Prism serves the surrounding areas of Los Angeles, San Diego, and the Inland Empire
OAKLAND – California Attorney General Rob Bonta today announced a settlement against Southern California medical provider Prism Enterprises, Inc. (Prism) for submitting false claims for payment to the Medi-Cal Program in relation to services for children and young adults with autism spectrum disorders. Prism contracted with several Medi-Cal managed care organizations to provide treatment services to children and young adults diagnosed with autism spectrum disorders, as well as to provide training sessions to the children’s parents and caregivers. Under the settlement, Prism will pay a total of $650,000 to the state and federal governments, with California receiving a gross share of $390,000. The settlement is based on Prism’s ability to pay.
“Prism had the important responsibility of supporting and caring for children and young adults with autism spectrum disorders,” said Attorney General Rob Bonta. “Instead of fulfilling its obligation to the families under its care, Prism is alleged to have filed false claims and misused state taxpayer money. These allegations are shameful and these families deserved respect and dignity, not to be used to cheat state resources. I am grateful to the U.S. Attorney’s Office for their involvement in this investigation, which helped bring justice to these families and California taxpayers. My office will continue to hold accountable bad actors who hurt the health and well-being of Californians.”
“Billing Government health care programs for services not rendered negatively impacts the entire health care system,” said U.S. Attorney Randy S. Grossman. “This settlement shows our continuing commitment to protect the integrity of government health care programs and other taxpayer-funded programs. We commend the whistleblower in this case for coming forward, and the team of federal and state agency partners and Assistant United States Attorneys for their work on this case.”
The resolution stems from a 2019 lawsuit filed in the U.S. District Court for the Southern District of California under the qui tam or whistleblower provisions of the California and federal False Claims Acts. The acts permit private parties to file suit on behalf of both the State of California and the United States for false claims and to share in a portion of the governments’ recoveries. The case, United States and the State of California, ex rel. Diana Mason v. Prism Autism Foundation, was filed by Mason, a licensed board-certified behavioral analyst, who was employed by Prism from March 2018 to June 2018 when she observed Prism’s alleged fraudulent activities. Mason, who did not participate in the misconduct, quit working for Prism because the alleged fraudulent activities continued to occur even after she reported the problems to Prism’s owner. She will receive $78,000 as her share from the California settlement.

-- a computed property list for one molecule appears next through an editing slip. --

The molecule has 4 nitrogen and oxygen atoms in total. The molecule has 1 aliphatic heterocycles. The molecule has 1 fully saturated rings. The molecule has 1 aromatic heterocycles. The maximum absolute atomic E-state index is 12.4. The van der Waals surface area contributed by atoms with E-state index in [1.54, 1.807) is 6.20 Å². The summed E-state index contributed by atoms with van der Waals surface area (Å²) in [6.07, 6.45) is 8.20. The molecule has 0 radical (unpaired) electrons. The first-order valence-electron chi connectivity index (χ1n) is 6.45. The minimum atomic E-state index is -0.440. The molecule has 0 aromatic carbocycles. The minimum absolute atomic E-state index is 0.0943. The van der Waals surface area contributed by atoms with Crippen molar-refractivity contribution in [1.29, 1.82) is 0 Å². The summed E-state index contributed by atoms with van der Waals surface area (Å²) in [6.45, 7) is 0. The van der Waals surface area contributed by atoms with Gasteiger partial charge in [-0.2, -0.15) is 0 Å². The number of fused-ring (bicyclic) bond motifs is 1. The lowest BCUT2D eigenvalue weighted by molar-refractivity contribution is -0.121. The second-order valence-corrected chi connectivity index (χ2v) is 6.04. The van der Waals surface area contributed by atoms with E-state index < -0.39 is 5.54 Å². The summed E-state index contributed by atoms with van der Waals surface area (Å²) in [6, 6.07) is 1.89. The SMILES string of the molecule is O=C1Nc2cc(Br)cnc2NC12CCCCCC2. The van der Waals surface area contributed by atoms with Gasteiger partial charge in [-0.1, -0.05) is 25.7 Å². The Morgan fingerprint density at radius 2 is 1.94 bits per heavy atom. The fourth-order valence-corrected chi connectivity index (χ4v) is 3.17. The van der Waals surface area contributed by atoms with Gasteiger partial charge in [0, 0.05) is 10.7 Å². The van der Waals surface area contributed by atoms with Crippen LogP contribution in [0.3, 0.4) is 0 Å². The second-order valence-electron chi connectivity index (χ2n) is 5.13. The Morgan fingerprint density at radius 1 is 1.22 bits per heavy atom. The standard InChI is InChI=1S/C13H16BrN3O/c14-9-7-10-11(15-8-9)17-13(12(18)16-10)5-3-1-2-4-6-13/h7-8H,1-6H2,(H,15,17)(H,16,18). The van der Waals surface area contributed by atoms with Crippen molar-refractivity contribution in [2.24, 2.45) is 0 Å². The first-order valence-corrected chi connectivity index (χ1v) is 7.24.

After the whistleblower lawsuit was filed in 2019, a collaborative investigation by the California Department of Justice’s Division of Medi-Cal Fraud and Elder Abuse (DMFEA) and the U.S. Attorney’s Office for the Southern District of California identified 2,363 fraudulent claims that Prism submitted for canceled appointments, no-shows, and rescheduled appointments from September 2016 to December 2019. For example, Prism submitted claims for caregiver training sessions while the comment section in the patient’s medical record noted that the autistic child’s caregiver was out of the country on the dates the services were supposedly rendered. Training sessions are provided by a therapist to teach the parents and caregivers how to interact with their autistic children to promote social interaction skills, manage problem behaviors, and teach daily living skills and communication.
Through the DMFEA, the California Department of Justice works to protect Californians by investigating and prosecuting those who perpetrate fraud on the Medi-Cal program. DMFEA also investigates and prosecutes those responsible for abuse, neglect, and fraud committed against elderly and dependent adults in the state. The Division regularly works with whistleblowers and law enforcement agencies to investigate and prosecute crime, and urges the public to report Medical fraud and abuse at oag.ca.gov/dmfea/reporting.
DMFEA receives 75% of its funding from the U.S. Department of Health and Human Services under a grant award totaling $50,522,020 for federal fiscal year 2021-2022. The remaining 25% is funded by the State of California. The federal fiscal year is defined as October 1, 2021, through September 30, 2022.
A copy of the settlement is available here.